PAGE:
When he reached Vatopaidi, he was received with great honors by the Abbot and Brotherhood of the Monastery. His meeting with his beloved son, whom he embraced and kissed with tears of joy and gratitude, was a scene of great drama. News of his arrival spread rapidly throughout Athos, and large numbers of monks and abbots, together with the Protos, and even hermits, came to see St Symeon for themselves. When, somewhat later, the two monks heard that there was at the land entrance to the Holy Mountain a ruined monastery with a church dedicated to the St Simeon who took Christ in his arms, they undertook its restoration.
They built the church and a large tower with a protecting wall all round and presented it to Vatopaidi. Later again, when St Sabbas visited Constantinople, he requested and received from the Emperor Alexius Comnenus as a gift for himself and his father a ruined monastery known as Chelandari, with a view to handing it over to Vatopaidi, which they did. A litte later, however, at the suggestion of a wise elder, they asked permission from the Abbot to restore the ruined monastery of Chelandari, so that it should serve as a monastery for monks from their own country. After some initial hesitation, the Abbot finally agreed to give them Chelandari for this purpose and it was decided that Vatopaidi and Chelandari should be as one monastery.
In fact, Sts Sabbas and Symeon repaired the ruined church and built a wall round it, together with a high tower and large numbers of cells for the monks relatively rapidly. A year after the completion of the work on the monastery, St Symeon departed this life. His tomb exuded an aroma of myrrh, and he was immediately recognised as a saint. His feast day is on the 18 February. After the death of his father, St Sabbas, on the prompting of the Protos, was ordained priest and received the rank of archimandrite.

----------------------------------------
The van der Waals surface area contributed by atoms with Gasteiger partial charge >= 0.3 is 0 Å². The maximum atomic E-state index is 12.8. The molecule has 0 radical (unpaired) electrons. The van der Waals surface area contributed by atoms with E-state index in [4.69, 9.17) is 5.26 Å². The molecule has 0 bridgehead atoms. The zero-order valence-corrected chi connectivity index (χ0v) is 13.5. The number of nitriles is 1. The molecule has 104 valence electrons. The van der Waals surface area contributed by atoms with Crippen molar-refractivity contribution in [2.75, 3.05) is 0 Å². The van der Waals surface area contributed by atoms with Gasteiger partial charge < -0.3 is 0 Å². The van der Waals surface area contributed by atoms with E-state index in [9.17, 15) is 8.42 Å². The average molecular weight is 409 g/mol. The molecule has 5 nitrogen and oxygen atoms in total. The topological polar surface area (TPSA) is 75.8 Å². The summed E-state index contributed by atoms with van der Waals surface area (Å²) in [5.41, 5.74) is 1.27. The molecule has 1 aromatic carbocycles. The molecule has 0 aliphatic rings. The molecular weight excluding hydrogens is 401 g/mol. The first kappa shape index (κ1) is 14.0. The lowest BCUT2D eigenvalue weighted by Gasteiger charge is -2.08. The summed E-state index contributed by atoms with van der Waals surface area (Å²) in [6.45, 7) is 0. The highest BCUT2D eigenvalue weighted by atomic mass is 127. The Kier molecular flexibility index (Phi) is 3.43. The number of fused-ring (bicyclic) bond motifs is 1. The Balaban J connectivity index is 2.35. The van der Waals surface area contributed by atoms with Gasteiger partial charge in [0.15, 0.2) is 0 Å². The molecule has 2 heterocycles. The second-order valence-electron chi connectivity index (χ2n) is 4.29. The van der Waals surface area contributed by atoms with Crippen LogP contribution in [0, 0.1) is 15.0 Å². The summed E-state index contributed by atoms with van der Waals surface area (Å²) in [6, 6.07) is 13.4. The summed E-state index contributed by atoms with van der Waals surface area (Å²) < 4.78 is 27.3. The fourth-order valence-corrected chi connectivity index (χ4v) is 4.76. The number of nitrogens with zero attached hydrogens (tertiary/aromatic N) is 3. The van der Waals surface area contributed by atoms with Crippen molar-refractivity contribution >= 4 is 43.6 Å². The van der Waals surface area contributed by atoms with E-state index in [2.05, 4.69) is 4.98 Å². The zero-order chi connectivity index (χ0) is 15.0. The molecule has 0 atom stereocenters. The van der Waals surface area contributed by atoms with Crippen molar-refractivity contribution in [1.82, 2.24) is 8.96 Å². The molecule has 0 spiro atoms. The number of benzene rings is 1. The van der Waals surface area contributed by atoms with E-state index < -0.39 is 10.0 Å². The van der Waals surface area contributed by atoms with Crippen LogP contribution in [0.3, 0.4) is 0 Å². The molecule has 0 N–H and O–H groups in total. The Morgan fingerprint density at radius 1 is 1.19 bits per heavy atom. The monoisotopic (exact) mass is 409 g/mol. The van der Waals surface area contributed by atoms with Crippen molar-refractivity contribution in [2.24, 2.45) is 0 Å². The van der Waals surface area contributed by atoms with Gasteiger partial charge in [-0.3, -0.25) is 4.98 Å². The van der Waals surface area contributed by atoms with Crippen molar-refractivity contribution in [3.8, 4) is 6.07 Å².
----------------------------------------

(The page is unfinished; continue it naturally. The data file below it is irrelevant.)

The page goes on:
At the request of his brother Stephen, Prince of Serbia, he took his father's bones to Studenitsa, and, having spent a little time in Serbia performing his priestly duties, preaching and working miracles, he returned to the Holy Mountain to continue his life of asceticism. But it was God's design that he should return once again to his people, to serve them as leader of their Church. When in 1219 he visited Nicaea, which was then the seat of the Byzantine Emperor and the Patriarch, St Sabbas was, at their request and in spite of his own reservations, consecrated Archbishop of Serbia. With his headquarters at Zitsa, he organised the Church of Serbia, grounding it firmly in the Faith and in Orthodoxy, and enriching it with churches and worthy bishops and clergy.
On his return from the second of two pilgrimages which he made to the Holy Land, he fell ill in the Bulgarian city of Tirnovo, when he breathed his last on 13 February 1236. His body was buried there, but a year later was taken to the Milesevo Monastery in Serbia, where it remained until 1594. Because the enslaved Christians resorted to his sacred relics and found comfort and hope and were cured of their illnesses, the Turks began to seek an occasion to rid themselves of them. For this reason, after the uprising of the Serbs in Banat in 1594, in which they had the icon of St Sabbas on their flags, the leader of the Turkish army, Sinan Pasha, ordered the relics of the Saint to be taken to Belgrade, where they were burnt on 27 April 1594.